Possession – Chapter 24

A/N: Hey everyone! I know it’s been forever since my last chapter, and I hope some of you out there are still keeping up with this. I know this one’s short, but it gets me where I need to go, as far as the story goes. This is most likely the next to the last chapter, so stay tuned!

Chapter 24

One week passed. Then two. Soon, it was three weeks before Lydia learned anything of her sister since the latter had left on her mission to find the wounded Tavington. Sam Parker, Juliana’s guide for her trek, returned.

When he appeared at the door, Lydia peered past him, expecting to see Juliana, making her way to the house behind him. But no one stood behind Sam. He was all alone.

“Where is she?” Lydia asked him.


Sam and William sat at the kitchen table, while Lydia moved away from the hearth with a steaming mug of cider. She walked over to the table and placed mug in front of Sam.

“Where’s my sister?” Lydia asked, taking a seat directly across from Sam. “Why did you leave her behind?”

“I didn’t exactly leave her behind, ma’am,” Sam began. “At least not in the way, I suspect, you believe.”

“Then, what happened,” Lydia pressed. “Why isn’t she with you?”

Sam brought the mug to his lips and slowly tested the hot liquid. He set it back down on the table before speaking again. “Your sister wanted to stay,” Sam said.

The news frustrated and angered Lydia, but it didn’t exactly surprise her. She knew how devoted Juliana was to Tavington. She’d heard it from her sister’s own mouth as well as from William and Jenny. While Lydia understood and respected how her sister felt, she still didn’t agree with it. A woman’s children were supposed to be her top priority. She wasn’t supposed to go chasing some man around the colony.

“She’s still at Cowpens?” Lydia asked.

“No. She’s at Fort Carolina,” Sam said. “We went to Cowpens first. But then, we found out that Colonel Tavington had been moved to Fort Carolina. So, we kept ridin’, and we reached the fort the next day.”

“Did she get to see the colonel?” William asked.

“She sure did,” Sam replied. “I was right there with her when she walked into his room. Oh, he was a sorry sight, indeed.”

“Is he gonna die?” William asked.

Sam shook his head. “I can’t say for sure. To tell the truth, he didn’t look all that much alive when I was there. But Juliana must have seen something that I didn’t, ’cause as soon as she saw him laid up on that bed, she went right to him. She said she wasn’t leavin’ his side until he was better.”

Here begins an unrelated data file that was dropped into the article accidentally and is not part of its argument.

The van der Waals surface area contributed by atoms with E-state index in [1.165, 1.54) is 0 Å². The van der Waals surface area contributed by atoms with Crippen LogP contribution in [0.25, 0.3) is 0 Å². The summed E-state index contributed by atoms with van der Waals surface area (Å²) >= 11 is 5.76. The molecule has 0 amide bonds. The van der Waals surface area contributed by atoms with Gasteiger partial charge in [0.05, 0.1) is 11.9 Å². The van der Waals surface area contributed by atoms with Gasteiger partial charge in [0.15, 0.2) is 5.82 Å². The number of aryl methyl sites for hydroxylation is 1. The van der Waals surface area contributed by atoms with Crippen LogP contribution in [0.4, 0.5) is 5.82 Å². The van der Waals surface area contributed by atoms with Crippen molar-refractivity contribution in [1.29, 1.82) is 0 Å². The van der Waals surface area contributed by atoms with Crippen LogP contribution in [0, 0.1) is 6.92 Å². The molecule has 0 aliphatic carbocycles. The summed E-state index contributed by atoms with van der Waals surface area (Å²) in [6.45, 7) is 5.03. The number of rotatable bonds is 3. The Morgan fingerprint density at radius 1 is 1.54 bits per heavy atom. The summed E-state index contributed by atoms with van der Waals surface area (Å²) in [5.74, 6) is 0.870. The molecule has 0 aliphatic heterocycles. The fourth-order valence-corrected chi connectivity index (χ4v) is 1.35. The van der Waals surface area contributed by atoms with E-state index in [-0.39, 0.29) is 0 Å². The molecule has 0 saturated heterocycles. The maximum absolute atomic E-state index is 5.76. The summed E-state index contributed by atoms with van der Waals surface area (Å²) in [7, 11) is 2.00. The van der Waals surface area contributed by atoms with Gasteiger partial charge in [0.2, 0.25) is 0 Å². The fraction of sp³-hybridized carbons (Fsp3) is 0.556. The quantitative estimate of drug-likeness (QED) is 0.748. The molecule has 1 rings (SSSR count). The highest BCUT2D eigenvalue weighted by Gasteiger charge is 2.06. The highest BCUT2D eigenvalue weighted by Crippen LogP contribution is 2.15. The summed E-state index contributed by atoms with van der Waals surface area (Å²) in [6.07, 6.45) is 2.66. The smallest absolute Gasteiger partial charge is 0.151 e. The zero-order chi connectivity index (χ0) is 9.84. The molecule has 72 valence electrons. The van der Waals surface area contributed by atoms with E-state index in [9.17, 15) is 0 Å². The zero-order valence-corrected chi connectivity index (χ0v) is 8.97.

“She’s just gonna stay there and wait?” Lydia asked. “What about her children?” She watched Sam expectedly, waiting for an answer. None came.


Lydia placed Daniel in the crib beside Helena. It had taken her forever, it seemed, to get the little boy to close his eyes and go to sleep. But Lydia was certainly used to it by now. After two months of caring for both him and his sister, she had grown accustomed to many things that she never thought she’d have the opportunity to experience so soon after losing her own child.

“The Lord is truly mysterious,” Lydia said to herself. “Yes, indeed.”

William met Lydia as she was leaving the bedroom. “The post is here,” he said.

This wasn’t extraordinary news, so Lydia wondered why William was telling her this. It didn’t usually require an announcement. He usually left the day’s correspondence in the colonel’s study. Her eyes fell to the letter in William’s hands. He offered it to her, and she accepted, turning it over in her hands so that she could read the front of the envelope.

“It was brought by a military rider,” William said.

Lydia hurriedly broke the seal and pulled out the letter. This has to be from her, she thought, diving into the contents of the letter. She walked over and sat down in the nearest chair as she began to read.

My Dear Lydia, I apologize for not sending word as to my whereabouts sooner than this. I realize that I have been away for quite some time now, and I’m more than aware of the great burden I suddenly left you with in asking you to take care of Daniel and Lena. I thank you for your support and devotion, Dear Sister. You’ll never know how much it means to me. For the moment, I remain at Fort Carolina, with Will. He’s doing quite well, actually. I realize this might not be such good news to you as it is to me, but I’ll give you an update anyway. He’s walking, but his strength is still very limited. Let me get to the issue that I know you’re most eager to have addressed: we’ll be coming home to Charlestown soon, though I can’t tell you an exact date. We’re waiting until the doctor says Will is strong enough to travel without risk of rendering damage to his already weakened constitution. Now that the weather is turning warmer, I suspect that it won’t be much longer, now. My hope is to be there in Charlestown by this time next month and to be speaking with you in person. But until then … please give Lena and Daniel kisses and hugs for me. I miss them so, terribly so; but their father needs me now. Your sister, Juliana.”

Lydia folded the letter and gazed out the window at the late afternoon sky. She worried that she was going to be receiving more letters like this from Juliana in the future. If that were to be the case, who knew how long it would be before her sister returned?

Lydia sighed heavily. Little Lena and Daniel could be headed for a childhood without their mother.

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